Friday, February 23, 2007

How I Found Eris, and What I Did to Her When I Found Her

I found Discordianism, and therefore Eris, in 1994. I had turned 21, and was in that awkward transition between "too old to be a teenager" and "too young to be an adult". Plus, it was the Nineties, so I spent most of my time wearing black, listening to Sisters of Mercy, and when I wasn't reading Anne Rice or playing Vampire: the Masquerade, I was depressed and wondering What Was The Point Of It All.

I'm not going to tell you that my life was instantly changed the moment I found a copy of Steve Jackson Games' Principia Discordia -- I had a lot of ingrained uptightness to overcome -- but it did take a turn for the weird, and my life has been richer for that weirdness.

See, I'm the kind of person who obsessively looks for patterns. I seek meaning in way too many things. I like to attribute this to my artistic leanings, and truth be told it's served me well in life, both in discerning literary symbolism and in helping me unearth the motivations of those around me. (Yes, we brainy introspective types with English majors and Psychology minors can double as FBI profilers and Lit Critics. Be afraid.)

However, sometimes this passion for pattern recognition borders on OCD. Don't tell us that a pattern isn't there! We just haven't dug deeply enough. Give us time, by golly by jingo, and we'll find it. You just wait and see.

Next thing you know, we're starring in a sequel to A Beautiful Mind.

Into this frothing mass of post-teenage aaaaaaaaaaangst fell Eris. At first, I thought it was something silly, a vaguely coherent-sounding rant that I could use when I LARPed my Malkavian. Then I re-read it. And re-re-read it. Again. And again.

I had to keep reading it because, well, I sensed something. A pattern, a greater truth... as Polonius said, Though this be madness, yet there is method in 't.

And then, finally I got it. It took me a long time to get not because the truth was particularly hard, but because I had to shatter my own paradigm of reality to understand it.

I'm going to try to share it with you. If you don't get it, that's okay. Some people get it instantly; some never do. Some, however -- and I sincerely hope to count you, dear reader, among this number -- read it; don't quite get it; read it again; spend days puzzling it out; and then, at an inopportune and potentially embarrassing moment, you GET IT and have a falling-down case of the giggles.

We look at the world through windows on which have been drawn grids. Different philosophies use different grids. Through this window we view chaos, and relate it to the points on our grid, and thereby understand it. The order is in the grid.

Disorder is simply unrelated information viewed through some particular grid. But, like "relation", non-relation is a concept. Male, like female, is an idea about gender. To say that male-ness is "absence of female-ness," or vice-versa, is a matter of definition, and thus unmeasurable, and therefore wholly arbitrary. Pick a grid, and through it some reality appears ordered and some appears disordered. Pick another grid, and the same reality will appear differently ordered and disordered.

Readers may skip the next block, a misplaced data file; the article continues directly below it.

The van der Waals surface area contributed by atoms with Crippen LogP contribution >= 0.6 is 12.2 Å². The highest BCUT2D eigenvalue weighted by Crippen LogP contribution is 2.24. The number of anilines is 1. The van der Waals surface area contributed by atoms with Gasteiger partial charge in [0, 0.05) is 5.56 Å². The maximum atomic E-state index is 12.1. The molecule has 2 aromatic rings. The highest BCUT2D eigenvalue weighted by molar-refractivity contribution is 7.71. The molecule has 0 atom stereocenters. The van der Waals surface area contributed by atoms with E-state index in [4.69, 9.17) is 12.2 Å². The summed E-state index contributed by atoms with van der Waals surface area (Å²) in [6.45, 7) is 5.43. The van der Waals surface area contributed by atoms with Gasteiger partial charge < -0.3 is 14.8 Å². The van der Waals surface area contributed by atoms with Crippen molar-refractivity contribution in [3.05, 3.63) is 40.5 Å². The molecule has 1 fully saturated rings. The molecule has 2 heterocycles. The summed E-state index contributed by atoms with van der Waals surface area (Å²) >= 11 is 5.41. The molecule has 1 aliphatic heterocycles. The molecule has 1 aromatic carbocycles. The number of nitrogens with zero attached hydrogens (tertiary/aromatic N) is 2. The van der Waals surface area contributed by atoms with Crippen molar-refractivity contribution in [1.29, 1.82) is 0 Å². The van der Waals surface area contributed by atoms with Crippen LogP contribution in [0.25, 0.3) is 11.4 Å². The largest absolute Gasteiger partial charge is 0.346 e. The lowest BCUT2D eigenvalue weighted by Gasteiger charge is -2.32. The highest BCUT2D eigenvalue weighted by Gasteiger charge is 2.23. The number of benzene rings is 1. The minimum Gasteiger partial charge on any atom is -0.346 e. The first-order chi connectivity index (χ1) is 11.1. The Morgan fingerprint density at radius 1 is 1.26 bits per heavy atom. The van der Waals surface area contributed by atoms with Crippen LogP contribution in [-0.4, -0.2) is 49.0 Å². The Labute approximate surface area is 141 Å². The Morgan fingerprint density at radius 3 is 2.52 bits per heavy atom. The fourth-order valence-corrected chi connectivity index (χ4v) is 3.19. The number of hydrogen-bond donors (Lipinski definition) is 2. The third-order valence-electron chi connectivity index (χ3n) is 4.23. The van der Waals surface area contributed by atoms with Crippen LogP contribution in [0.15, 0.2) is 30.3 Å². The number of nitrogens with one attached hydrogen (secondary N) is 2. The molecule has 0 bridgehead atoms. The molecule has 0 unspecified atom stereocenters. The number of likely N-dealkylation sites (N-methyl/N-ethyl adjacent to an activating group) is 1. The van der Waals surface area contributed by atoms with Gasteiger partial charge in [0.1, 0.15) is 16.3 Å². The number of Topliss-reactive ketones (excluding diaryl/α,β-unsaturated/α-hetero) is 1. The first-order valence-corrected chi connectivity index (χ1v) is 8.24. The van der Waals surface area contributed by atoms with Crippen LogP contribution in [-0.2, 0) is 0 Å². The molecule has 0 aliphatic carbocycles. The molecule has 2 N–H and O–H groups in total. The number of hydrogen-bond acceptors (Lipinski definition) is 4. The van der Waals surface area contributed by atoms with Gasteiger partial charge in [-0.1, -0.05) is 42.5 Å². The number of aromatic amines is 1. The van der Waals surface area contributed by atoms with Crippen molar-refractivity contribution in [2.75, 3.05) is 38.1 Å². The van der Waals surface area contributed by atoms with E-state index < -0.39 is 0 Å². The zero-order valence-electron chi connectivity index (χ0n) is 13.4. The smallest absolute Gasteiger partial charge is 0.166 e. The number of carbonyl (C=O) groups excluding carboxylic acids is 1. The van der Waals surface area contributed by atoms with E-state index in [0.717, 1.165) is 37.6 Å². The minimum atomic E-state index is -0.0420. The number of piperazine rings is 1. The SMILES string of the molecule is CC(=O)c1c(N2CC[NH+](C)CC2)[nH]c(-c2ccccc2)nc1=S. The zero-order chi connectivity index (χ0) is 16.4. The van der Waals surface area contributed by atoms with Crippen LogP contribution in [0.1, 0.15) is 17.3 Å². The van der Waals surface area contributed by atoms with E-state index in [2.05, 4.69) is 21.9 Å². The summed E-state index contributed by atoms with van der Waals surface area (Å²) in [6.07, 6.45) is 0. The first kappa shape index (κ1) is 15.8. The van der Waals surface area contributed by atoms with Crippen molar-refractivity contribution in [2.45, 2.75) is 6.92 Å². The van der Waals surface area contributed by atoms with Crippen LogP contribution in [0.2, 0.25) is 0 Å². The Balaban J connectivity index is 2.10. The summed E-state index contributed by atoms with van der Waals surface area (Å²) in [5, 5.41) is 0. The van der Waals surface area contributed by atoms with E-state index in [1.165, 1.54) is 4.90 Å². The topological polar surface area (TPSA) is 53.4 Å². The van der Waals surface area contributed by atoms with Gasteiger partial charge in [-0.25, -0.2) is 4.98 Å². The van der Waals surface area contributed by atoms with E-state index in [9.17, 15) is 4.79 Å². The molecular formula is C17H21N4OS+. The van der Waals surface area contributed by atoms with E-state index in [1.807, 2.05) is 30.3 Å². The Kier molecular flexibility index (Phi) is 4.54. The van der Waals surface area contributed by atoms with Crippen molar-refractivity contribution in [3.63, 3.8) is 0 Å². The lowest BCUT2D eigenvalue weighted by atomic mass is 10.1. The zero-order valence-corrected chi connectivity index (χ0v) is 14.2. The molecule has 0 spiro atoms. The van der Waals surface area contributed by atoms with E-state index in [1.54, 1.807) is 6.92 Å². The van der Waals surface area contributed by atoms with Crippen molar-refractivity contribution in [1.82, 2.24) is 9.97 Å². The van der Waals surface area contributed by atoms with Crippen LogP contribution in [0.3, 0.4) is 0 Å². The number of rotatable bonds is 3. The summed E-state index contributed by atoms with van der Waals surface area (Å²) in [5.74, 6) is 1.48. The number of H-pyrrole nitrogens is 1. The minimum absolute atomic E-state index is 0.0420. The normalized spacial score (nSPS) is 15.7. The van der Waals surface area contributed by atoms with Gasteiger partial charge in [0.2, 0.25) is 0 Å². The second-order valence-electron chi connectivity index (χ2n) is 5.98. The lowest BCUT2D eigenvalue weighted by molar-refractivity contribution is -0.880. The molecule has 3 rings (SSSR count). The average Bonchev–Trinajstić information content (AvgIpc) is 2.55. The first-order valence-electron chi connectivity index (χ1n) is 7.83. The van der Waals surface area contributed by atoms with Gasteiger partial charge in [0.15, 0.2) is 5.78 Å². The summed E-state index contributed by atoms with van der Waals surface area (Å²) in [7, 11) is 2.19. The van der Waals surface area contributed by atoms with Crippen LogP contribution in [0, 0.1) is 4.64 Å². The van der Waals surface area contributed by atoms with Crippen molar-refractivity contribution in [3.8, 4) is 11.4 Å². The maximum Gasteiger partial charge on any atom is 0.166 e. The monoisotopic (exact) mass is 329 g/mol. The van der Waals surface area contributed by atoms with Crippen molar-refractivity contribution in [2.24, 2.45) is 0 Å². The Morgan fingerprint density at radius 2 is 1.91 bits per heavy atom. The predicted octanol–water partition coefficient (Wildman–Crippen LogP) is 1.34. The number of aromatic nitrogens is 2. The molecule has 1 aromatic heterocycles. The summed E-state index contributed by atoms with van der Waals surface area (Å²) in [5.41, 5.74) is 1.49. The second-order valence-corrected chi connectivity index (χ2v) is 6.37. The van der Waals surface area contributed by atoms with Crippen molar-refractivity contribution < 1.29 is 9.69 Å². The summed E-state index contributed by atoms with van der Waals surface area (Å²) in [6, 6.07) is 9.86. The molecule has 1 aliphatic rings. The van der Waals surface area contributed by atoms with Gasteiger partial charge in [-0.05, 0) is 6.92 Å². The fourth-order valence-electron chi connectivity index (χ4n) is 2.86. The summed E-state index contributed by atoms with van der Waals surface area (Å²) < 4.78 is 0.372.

Western philosophy is traditionally concerned with contrasting one grid with another, and amending grids in hopes of finding a perfect one that will account for all reality and will, hence, be True. This is an illusion, because it is based upon the notion that Order is inherently good and Disorder inherently bad. This causes man to endure the destructive aspects of order and prevents him from effectively participating in the creative uses of disorder.

To choose order over disorder, or disorder over order, is to accept a worldview composed of both the creative and the destructive. But to choose the creative over the the destructive is to choose an all-creative worldview composed of both order and disorder.

The human race will begin solving its problems on the day that it ceases taking itself so seriously: LIFE IS THE ART OF PLAYING GAMES.

If you can master nonsense as well as you have already learned to master sense, then each will expose the other for what it is: absurdity. From that moment of illumination, a man begins to be free regardless of his surroundings. He becomes free to play order games and change them at will. He becomes free to play disorder games just for the hell of it. He becomes free to play neither, or both. And as the master of his own games, he plays without fear, and therefore without frustration, and therefore with goodwill in his soul and love in his being.

If you didn't get all that, don't fret. Eris has a way of fucking with you when least expected.

It's really only proper that I end this mostly quoted blog with another quote, this time from Kerry Thornley, one of the co-founders of Discordianism.
[...] before I was a Discordian, when I entered my room only to be reminded by its disarry that it was a mess, I felt a sense of defeat. These days when that happens I just say, "Hail Eris!" - our customary salute to any embodiment of chaos - and then I cheerfully carry on, secure in the knowledge that the constellations look no better.
I'm still uptight in a lot of ways. I still obsess over patterns. I am still a work in progress. But instead of getting upset by disorder, by absurdity, by chaos which doesn't fit in my little grid I call reality... I can laugh at it, and get on with the far more important task of living my life as I wish.

Hail Eris.

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